As a Catholic coming to a Lutheran-affiliated school, I was a bit wary of how the separation between church and college would play out (As an fyi, the school is literally called Luther College, for anyone who was unsure where the school’s allegiances lie). I come from Wheaton, Illinois, which has its own Christian liberal arts college, Wheaton College, so I came prepared for an ultra-Christian atmosphere at the most extreme. I by no means intend to imply that an ultra-Christian atmosphere is bad—I personally love that Luther has Christian ties—I was just initially unsure what Luther would be like.
I am happy to inform readers that Luther College does an excellent job of balancing faith and education. While I normally just attend Catholic masses at St. Benedict’s in downtown Decorah with the Catholic Students Community or CSC (I will certainly be posting about St. Ben’s and the CSC sometime in the near future), I know that there are plenty of opportunities to exercise one’s faith on campus.
One such opportunity presented itself yesterday on Ash Wednesday, the start of the Lenten season. While St. Benedict’s had its own masses at 7:00am and 5:30pm, I couldn’t make either of those because of class and track practice conflicts. Lucky for me, Luther hosted an ecumenical mass (one representing a number of different Christian churches) on campus in the CFL at 7:00pm.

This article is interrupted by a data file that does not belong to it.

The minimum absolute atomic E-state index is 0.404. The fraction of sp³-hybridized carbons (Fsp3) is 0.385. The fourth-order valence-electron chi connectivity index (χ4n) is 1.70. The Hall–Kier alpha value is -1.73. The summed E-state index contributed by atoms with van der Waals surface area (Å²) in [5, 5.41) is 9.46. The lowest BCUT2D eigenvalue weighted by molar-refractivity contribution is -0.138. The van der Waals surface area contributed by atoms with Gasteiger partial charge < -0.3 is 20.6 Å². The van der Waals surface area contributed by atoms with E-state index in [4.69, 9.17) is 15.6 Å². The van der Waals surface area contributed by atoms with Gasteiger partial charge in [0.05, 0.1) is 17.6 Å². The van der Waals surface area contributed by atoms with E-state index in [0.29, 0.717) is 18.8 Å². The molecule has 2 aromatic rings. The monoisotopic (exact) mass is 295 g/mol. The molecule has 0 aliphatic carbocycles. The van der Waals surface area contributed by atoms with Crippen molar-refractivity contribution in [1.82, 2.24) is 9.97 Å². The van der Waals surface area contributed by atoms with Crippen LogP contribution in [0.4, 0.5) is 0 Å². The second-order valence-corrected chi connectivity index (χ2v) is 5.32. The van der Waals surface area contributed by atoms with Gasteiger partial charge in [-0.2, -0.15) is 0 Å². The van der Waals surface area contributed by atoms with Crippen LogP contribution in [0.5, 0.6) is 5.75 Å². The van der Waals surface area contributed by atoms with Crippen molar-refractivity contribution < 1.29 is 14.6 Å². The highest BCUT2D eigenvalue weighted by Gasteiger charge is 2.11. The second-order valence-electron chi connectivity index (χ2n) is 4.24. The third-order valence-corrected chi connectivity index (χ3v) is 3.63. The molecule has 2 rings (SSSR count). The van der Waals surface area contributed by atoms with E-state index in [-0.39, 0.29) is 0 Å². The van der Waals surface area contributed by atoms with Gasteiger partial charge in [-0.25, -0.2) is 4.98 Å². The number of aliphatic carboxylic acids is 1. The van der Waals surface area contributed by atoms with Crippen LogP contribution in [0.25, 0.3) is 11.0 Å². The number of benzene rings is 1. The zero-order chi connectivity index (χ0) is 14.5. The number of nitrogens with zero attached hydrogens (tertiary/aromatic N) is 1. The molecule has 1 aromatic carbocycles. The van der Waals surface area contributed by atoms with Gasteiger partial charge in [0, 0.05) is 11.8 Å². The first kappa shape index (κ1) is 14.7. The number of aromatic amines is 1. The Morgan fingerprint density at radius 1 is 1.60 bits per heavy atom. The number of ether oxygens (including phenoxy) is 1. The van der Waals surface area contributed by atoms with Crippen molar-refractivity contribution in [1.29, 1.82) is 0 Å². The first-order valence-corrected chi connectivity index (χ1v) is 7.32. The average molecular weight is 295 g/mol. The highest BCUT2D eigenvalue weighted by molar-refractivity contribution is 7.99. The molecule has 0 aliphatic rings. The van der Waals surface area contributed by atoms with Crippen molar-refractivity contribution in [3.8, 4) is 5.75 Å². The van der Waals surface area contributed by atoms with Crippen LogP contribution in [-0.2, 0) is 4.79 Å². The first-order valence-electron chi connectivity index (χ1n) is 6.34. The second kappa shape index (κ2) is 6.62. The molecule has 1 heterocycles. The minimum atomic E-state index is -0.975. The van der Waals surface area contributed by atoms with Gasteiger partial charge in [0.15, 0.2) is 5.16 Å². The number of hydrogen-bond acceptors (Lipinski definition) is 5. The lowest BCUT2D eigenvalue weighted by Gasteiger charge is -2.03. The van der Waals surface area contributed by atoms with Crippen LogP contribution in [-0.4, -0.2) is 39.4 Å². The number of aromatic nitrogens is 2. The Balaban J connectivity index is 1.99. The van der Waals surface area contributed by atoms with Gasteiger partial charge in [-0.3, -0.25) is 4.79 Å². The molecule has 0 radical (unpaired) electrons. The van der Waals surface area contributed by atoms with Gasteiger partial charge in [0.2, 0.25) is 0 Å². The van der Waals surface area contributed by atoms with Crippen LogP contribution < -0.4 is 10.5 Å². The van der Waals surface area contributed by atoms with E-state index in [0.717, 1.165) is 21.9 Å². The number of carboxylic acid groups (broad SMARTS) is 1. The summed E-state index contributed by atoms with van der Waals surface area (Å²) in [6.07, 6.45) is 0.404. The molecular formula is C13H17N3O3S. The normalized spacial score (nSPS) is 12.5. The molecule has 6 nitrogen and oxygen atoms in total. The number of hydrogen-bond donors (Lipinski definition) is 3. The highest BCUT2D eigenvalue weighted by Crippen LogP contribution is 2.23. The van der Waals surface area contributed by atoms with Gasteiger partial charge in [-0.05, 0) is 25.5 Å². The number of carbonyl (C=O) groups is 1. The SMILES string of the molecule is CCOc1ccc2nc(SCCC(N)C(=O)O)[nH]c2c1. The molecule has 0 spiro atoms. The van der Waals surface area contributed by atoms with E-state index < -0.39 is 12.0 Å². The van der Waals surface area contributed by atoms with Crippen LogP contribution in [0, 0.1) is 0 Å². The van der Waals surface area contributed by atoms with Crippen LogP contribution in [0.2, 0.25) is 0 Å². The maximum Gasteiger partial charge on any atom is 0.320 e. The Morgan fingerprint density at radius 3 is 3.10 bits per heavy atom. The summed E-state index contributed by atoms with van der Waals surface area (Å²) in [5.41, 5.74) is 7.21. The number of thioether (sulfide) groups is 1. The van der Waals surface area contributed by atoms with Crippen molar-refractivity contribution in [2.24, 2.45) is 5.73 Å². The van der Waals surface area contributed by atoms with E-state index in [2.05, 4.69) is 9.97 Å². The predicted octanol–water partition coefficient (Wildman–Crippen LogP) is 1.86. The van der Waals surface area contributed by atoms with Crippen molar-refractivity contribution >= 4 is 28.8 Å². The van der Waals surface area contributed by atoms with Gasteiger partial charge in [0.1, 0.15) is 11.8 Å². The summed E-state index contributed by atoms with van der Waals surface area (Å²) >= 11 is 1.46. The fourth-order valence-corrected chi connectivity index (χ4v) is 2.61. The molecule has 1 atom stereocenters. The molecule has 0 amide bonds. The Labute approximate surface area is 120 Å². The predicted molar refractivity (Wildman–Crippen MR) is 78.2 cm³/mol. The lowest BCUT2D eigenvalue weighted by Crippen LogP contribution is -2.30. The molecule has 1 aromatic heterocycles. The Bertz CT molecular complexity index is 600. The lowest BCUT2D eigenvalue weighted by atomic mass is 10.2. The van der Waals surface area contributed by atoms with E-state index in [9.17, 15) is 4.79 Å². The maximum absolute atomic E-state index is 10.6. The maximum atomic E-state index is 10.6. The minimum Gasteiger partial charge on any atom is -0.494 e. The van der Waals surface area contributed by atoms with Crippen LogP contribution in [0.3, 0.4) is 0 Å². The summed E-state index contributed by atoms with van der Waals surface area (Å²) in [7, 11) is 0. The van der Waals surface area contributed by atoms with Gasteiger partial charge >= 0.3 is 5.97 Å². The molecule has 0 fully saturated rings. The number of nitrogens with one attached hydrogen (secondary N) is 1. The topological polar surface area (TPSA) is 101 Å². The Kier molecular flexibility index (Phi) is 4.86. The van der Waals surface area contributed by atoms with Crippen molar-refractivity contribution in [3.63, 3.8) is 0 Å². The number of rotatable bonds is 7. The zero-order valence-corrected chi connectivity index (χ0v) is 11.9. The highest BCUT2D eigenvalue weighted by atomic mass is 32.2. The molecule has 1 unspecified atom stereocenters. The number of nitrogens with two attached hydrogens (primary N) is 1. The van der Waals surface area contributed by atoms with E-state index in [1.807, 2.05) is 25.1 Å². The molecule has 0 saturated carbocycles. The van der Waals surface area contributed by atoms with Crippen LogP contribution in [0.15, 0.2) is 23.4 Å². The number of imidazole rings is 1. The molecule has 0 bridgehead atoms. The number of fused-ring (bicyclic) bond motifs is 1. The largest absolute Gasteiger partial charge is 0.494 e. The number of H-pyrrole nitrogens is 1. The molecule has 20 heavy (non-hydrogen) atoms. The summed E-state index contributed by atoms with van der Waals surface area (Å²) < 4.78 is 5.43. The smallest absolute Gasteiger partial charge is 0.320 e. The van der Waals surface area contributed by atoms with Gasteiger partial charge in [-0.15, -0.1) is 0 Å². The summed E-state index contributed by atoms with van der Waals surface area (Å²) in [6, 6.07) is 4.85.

While I was a bit uncomfortable during some parts of the sermon (I get a bit confused at times because Catholics in response to “Peace be with you” answer “And with your spirit” while other Christians still say “And also with you”) it was overall a really cool experience. I was able to attend the sermon with some non-Catholic friends and it is really interesting to see how other Christian masses work. For example, I honestly had no idea that other Christians use real bread for the host, rather than the wafers we use! It was also awesome to have several different pastors be part of the mass. Father Phil, the pastor at St. Ben’s, was in attendance so it was a nice surprise that besides ashes I could also receive consecrated host.
Overall, the Ash Wednesday mass was very fulfilling for me. In a world that is so divided by religion and minute differences in belief, it was heartwarming to attend a mass where our biggest belief—that in God—brought so many people together as one.